Part 1: The importance of trust in our society.
Most of us in the developed countries receive an official Identity Form the moment we are born. It is such a standard process that it requires serious mental effort to grasp what a privilege that is. Before we dive deeper into the concepts of trust and identity, consider this:
There are more than 400 million small, family-owned farms in China where the owners lack any official form of identity because they simply did not get a birth certificate. As a result, these farmers cannot access the financial system or get insured due to insufficient data for underwriters. In a country historically plagued by natural disasters, the risk of one bad season translates into an existential threat for them and their families who rely on their crops to earn and feed themselves.
How important is trust in our society?
The world is a highly complex system of systems, and every smaller system differs largely across geographies but what they all have in common is that trust is a critical foundation for all of them to operate efficiently. Trust is so critical for our world to operate, from our interactions with friends, to capital markets, and international relationships, that typically, the only time we stop and think about it is when trust is lost. And when it’s broken, trust takes a lot of time to be rebuild.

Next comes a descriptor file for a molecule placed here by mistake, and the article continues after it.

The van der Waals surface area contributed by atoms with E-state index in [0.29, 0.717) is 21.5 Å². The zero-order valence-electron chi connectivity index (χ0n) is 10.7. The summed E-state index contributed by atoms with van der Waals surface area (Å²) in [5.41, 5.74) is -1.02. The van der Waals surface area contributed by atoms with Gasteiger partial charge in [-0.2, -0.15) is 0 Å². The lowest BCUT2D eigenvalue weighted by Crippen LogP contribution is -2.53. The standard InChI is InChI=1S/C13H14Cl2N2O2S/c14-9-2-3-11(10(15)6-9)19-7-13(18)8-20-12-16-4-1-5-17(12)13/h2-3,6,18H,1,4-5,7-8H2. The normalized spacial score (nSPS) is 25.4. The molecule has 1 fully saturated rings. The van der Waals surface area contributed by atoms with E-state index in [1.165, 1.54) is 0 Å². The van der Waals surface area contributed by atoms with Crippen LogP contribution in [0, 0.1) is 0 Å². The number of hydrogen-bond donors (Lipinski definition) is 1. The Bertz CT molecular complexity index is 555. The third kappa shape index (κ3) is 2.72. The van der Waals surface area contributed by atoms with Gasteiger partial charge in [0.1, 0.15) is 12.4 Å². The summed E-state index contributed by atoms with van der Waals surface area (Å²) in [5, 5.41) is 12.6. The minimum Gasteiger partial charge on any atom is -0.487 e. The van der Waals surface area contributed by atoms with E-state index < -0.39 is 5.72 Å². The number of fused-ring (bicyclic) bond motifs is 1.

Of course, identity in the form of government issued identity documents, does not guarantee that individuals will not break the trust of their peers or forego their responsibilities. Identity documents are the critical infrastructure for trust and credibility in our world. The concept of having a unique identifier in the form of an ID number, is both incredibly helpful and possibly harmful. On one hand identity can be used to grant people access to essential services that improve their lives, like banking, credit and loans, public healthcare, and public education. On the other, it can be used to “keep tabs” and possibly marginalize people in the name of public order.
One thing is certain, since the beginning of mankind we have been in a constant pursuit of creating trust, so to create order and safety, that in turn lead to growth and evolution. Be it with fellow hunter-gatherers, Medieval villages, and neighbouring states. Thinking about it, the most successful movement for trust creation is indisputably religion. Only there, it was not the state keeping tabs on us via an ID number but an all-knowing, all-remembering, divine presence.
So, if government issued, or official, identity documents is the infrastructure where trust runs on in our world, then what makes us, us?